From a photography perspective, there’s not a lot to say about the buildings. Both the interior and exterior are unremarkable. The interior is clean and has a good amount of natural light streaming through the windows. Just outside the main entrance is a large wall of faux green plants which I thought looked very ugly. Some of the walls are concrete with glass block. Some are structural steel with large panes of glass. The rest of the outdoor area is concrete pavers and understated modernist landscaping. There is a nice outdoor space down near the vendor hall with pools and fountains. It’s not very large so it can be easily taken up by other photographers.
I found some very interesting places to shoot in the parking garage. It has an angled wall that descends all seven stories. At the bottom are rows of lights which illuminate the wall at night. Behind it is a cave-like space and adjacent is the large, cavernous space I mentioned earlier. On the far corner is an elevated walkway leading to the Mercedez-Bens Stadium. It gives off post-apocalyptic vibes and the MARTA runs underneath it, giving you a chance to get the moving trains in your shot.
Hotels and Getting There
The GWCC is so large that no matter which hotel you stay at, you’ll have to walk some distance to enter the con. This is downtown Atlanta, so you have your pick of places to stay. The closest hotel, which is technically attached, is the Omni. It’s part of the complex and has two separate towers across the street from one another. I highly recommend booking this hotel for ease of access. There are a few other hotels in the area, but they are at least a couple of city blocks away.
You can stay at one of the DragonCon host hotels if you want to. The nearest is the Westin. If you’re familiar with DragonCon, the GWCC is on the other side of Centennial Park, near the aquarium. Nothing is very far away, but there’s always the MARTA if you decide it is. The GWCC station is one stop away from Five Points station on the east-west line.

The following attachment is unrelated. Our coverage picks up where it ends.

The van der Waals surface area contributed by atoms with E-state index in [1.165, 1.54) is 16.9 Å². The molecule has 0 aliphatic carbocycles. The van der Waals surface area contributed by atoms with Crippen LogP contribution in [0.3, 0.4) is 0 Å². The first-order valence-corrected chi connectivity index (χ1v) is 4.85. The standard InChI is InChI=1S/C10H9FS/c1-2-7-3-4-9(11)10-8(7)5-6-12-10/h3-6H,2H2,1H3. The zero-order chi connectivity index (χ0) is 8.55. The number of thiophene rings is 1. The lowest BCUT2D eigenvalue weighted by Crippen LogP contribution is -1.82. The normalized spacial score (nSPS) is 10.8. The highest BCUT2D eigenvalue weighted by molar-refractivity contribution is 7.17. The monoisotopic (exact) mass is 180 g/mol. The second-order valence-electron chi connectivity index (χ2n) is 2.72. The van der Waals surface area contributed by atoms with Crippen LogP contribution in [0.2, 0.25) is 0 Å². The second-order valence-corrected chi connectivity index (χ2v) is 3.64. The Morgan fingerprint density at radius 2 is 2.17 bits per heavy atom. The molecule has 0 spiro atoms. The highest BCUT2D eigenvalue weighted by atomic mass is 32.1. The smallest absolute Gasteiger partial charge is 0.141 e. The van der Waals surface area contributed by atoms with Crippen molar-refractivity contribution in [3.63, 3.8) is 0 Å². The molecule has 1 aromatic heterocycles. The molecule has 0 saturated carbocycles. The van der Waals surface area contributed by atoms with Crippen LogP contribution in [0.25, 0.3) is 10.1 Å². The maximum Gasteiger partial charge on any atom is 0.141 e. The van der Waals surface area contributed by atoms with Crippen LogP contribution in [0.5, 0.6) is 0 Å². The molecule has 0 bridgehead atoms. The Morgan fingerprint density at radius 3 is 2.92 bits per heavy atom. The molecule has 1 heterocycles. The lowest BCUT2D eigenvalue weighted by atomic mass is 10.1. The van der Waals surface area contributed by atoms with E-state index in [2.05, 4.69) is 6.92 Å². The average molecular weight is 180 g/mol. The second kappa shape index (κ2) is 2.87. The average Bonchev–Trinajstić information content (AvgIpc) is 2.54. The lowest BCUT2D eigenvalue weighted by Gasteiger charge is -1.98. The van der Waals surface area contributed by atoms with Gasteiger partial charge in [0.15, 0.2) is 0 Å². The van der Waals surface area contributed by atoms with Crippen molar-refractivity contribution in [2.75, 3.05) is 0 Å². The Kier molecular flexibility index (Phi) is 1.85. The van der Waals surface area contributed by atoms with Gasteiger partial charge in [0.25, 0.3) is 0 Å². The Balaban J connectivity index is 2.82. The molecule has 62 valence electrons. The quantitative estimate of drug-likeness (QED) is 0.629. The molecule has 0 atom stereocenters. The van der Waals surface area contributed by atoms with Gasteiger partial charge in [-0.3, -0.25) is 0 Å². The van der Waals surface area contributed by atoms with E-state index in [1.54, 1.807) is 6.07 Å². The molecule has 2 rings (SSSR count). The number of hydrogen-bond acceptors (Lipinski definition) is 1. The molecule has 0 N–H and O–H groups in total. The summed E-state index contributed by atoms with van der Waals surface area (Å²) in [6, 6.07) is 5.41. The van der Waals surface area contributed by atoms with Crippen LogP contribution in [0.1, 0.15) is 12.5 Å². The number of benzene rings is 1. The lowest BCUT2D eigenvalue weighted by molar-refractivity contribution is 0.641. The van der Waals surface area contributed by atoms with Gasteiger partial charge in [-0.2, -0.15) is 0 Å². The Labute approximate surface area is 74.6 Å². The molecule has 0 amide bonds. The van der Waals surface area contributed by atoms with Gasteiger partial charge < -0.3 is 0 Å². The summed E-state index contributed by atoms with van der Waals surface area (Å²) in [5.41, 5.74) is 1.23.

If you’re flying in, you should have no problems finding flights. ATL is the busiest airport in the USA and is one of the largest. It’s a major hub for Delta and all the major airlines have multiple daily (or redeye) flights there. Even my hometown, which is a secondary city for air travel, has direct flights to ATL. Taking the MARTA to downtown Atlanta is a reliable, quick, and affordable option, but I chose to Uber since it was more convenient and surprisingly not too expensive. As with any big city, I don’t recommend traveling alone, especially at night. There is a large homeless population in downtown Atlanta and with that comes all the issues of drug abuse and mental health.
There were many people in cosplay, of course, but I restrained myself to shooting less of them to reduce my backlog. Creating videos is time consuming, especially when attending back-to-back conventions. I managed to find some interesting locations for shooting and avoided the crowds as much as possible. Many thanks to both MomoCon and all the cosplayers I met that weekend.